Kids are fascinated with monsters and scary stuff, so why aren't there more good kid-friendly horror movies? With the exception of TV, I only found a handful, including such gems as Ernest Scared Stupid (1991), Hocus Pocus (1993) and The Haunted Mansion (2003). On the plus side, there's The Watcher in the Woods (1980), Something Wicked This Way Comes (1983) and The Witches (1990). The problem is pretty obvious: these movies are either too scary or too stupid, and the middle ground is a very thin line. So if nothing else, writer Chris McKenna and director Anthony Leondis, both making their big-screen debut with Igor, have conjured an uneasy way to pull it off, even if the experience will be radically different for both parents and kids.
Igor is set in a perpetually cloudy kingdom where mad scientists compete in the annual "evil science fair." The winner's diabolical creation will be used to blackmail the rest of the world so that the kingdom can continue to support itself. John Cusack voices the hunchbacked title hero, an assistant who dreams of inventing his own creations. When his master (voiced by John Cleese) meets with an accident, he gets his chance. The first thing off his workbench is a giant monster called Eva (voiced by Molly Shannon), who accidentally turns out to be good. There's a whole subplot about another evil scientist Dr. Schadenfreude (voiced by Eddie Izzard) who wants to steal Eva so that he can win the competition and overthrow the king (voiced by, of all people, Jay Leno!).
The filmmakers use the expected, obligatory computer animation to tell their tale, and it fares slightly better than Space Chimps or Fly Me to the Moon, but well below the high standard set by WALL-E. The characters' facial features and textures are smooth and bland, but the designs behind them -- such as Eva's grotesquely mismatched arms -- are fairly imaginative. Certain visuals were cribbed from things like The Nightmare Before Christmas and old sci-fi movies (like the 1950s version of The Fly). Action scenes are jerky and rushed, but the sets and props, even if they lack texture, are nicely shaped and colored.
The main thrust of the film consists of Igor trying to convince Eva as well has himself to be evil, when they both tend toward goodness. Igor has two sidekicks, both inventions. Brain (voiced by Sean Hayes) is a brain in a jar with a very low IQ, and he spends the movie making inane comments. And Scamper (voiced by Steve Buscemi) is a kind of gnarled, wiry bunny rabbit, cynical and suicidal -- but immortal. He provides the movie's most vicious and acid line readings, and the biggest, darkest laughs. He's the saving grace for bored parents, but also a bit on the nasty side for very young kids (the movie has a "PG" rating as opposed to a "G").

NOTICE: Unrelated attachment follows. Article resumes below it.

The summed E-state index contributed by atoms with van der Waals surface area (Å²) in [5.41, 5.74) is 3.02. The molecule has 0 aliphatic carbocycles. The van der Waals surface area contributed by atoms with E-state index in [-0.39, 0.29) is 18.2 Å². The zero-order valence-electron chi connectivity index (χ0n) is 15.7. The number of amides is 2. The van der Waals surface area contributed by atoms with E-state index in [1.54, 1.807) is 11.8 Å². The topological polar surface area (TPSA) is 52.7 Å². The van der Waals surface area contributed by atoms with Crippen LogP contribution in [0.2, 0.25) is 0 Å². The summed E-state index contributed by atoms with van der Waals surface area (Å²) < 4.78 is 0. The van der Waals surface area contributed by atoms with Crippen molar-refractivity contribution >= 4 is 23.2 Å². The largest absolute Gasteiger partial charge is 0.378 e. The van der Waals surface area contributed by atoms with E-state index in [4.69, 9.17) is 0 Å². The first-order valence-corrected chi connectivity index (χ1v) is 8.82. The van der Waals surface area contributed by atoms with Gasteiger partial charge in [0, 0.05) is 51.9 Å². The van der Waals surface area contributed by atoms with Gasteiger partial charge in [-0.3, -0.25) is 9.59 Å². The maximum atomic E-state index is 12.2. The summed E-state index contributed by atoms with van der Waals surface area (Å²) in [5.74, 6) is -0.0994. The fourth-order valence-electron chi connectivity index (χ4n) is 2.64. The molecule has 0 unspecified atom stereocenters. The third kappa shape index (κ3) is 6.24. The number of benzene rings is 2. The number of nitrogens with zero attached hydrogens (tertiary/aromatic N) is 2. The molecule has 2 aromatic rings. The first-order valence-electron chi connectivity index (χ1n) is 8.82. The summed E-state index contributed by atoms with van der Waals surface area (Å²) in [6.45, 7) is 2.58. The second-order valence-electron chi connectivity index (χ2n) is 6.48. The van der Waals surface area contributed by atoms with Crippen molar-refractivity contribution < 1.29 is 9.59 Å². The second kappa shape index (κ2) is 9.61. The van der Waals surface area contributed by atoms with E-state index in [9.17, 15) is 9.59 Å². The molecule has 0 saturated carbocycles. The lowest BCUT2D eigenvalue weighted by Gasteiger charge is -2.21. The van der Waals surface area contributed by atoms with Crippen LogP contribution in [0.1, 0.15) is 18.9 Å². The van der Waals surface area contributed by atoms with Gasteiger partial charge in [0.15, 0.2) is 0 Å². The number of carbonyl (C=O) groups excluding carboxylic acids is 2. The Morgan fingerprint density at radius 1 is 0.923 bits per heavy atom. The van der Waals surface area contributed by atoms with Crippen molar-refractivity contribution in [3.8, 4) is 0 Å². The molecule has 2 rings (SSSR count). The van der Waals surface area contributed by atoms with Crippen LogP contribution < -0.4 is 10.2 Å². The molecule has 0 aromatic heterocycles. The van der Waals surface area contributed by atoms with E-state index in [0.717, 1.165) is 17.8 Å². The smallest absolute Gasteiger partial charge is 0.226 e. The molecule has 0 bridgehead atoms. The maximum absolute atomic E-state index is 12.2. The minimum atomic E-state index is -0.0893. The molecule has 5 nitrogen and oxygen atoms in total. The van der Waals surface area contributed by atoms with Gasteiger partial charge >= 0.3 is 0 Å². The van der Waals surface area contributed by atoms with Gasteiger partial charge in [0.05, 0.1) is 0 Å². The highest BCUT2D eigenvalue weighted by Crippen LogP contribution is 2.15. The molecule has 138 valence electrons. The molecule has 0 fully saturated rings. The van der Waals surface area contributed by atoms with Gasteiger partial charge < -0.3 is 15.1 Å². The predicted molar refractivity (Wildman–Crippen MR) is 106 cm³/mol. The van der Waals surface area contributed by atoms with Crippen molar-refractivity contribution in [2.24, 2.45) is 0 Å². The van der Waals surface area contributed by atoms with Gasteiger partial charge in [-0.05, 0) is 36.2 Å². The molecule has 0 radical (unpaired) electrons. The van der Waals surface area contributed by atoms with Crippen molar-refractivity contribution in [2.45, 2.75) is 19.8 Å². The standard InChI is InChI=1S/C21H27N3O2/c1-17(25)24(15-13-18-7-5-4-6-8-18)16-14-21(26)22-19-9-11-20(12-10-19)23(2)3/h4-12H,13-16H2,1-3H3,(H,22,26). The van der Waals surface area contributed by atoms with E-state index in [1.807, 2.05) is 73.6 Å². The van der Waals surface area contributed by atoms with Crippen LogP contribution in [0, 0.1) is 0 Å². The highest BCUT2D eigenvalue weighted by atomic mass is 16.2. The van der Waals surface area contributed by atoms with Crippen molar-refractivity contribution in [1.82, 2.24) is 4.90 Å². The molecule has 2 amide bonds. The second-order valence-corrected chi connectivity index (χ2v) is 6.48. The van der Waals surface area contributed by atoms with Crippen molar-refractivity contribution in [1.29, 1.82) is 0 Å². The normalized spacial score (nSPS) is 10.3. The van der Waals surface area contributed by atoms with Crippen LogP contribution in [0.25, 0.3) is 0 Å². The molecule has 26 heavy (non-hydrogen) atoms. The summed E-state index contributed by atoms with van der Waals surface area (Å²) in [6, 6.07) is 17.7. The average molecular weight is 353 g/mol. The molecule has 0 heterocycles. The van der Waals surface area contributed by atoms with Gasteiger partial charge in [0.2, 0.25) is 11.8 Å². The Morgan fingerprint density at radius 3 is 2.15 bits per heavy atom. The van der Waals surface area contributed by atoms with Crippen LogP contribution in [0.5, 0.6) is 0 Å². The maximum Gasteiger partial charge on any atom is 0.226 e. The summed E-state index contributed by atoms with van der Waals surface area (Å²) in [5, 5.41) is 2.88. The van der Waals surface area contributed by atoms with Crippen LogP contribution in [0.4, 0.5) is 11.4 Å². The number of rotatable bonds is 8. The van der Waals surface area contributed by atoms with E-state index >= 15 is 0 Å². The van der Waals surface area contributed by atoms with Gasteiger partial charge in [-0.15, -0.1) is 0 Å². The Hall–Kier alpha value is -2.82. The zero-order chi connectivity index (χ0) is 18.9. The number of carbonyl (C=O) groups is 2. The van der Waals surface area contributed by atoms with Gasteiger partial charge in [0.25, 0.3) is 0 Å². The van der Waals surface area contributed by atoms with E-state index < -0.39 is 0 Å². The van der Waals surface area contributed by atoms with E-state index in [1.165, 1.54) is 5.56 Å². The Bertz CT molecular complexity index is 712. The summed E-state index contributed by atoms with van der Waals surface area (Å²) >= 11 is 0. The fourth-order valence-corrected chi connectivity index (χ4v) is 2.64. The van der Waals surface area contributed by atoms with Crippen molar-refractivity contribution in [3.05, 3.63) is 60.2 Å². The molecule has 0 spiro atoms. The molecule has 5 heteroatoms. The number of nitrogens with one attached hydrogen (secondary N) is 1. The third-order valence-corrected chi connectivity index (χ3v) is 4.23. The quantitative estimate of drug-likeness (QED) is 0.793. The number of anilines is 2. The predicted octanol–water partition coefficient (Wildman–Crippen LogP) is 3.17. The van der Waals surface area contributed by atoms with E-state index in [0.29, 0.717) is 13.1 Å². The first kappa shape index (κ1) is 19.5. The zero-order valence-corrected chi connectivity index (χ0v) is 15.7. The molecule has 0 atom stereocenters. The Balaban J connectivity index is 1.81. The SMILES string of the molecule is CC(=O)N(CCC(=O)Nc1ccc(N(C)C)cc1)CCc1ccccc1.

For kids, there's the usual "believe in yourself" plot that drives almost every single family movie made these days, from Cars to Kung Fu Panda. It's almost as if studios are afraid of lawsuits from angry parents' organizations, so they keep grinding out the one and only "safe" story, rather than risking making something surprising or unusual, or very simply telling a good story. The character starts the movie with a misguided vision of himself, that he's a loser or mean or selfish or whatever, then learns to be a good person and love himself (usually through the discovery and acceptance of a kind of family unit). Most kids never feel like they fit in (it's part of growing up), but these particular movies are so controlled and overwritten that they fail to capture any kind of necessary universality. For example, no kid is going to watch Igor wrestling with his "evil" and "good" tendencies and think, "That's me!"
Consider some of the best kids' movies: The Wizard of Oz (1939), Willy Wonka and the Chocolate Factory (1971), My Neighbor Totoro (1988) or Babe (1995); they're very simply weird and wonderful adventure stories. In the end, the heroes learn that though there are monstrous things in the world, hope and a good heart can sometimes win out. They rarely learned anything about themselves, or needed to improve in some way. Igor almost refuses to acknowledge the weird and monstrous things in the story. The heroes fight by passively looking inward. Their psychological breakthrough somehow coincides with the downfall of the bad guys.Hence, the two sides of Igor -- the dark humor and the safe plot -- never meet. I'd probably recommend the film to families who wanted to and were ready to see it, but with the warning that it's a dividing experience. Kids may actually get the short end of the stick, since they're essentially seeing the same film as Kung Fu Panda, but not as good. Parents will get all the laughs, but kids may not get the jokes.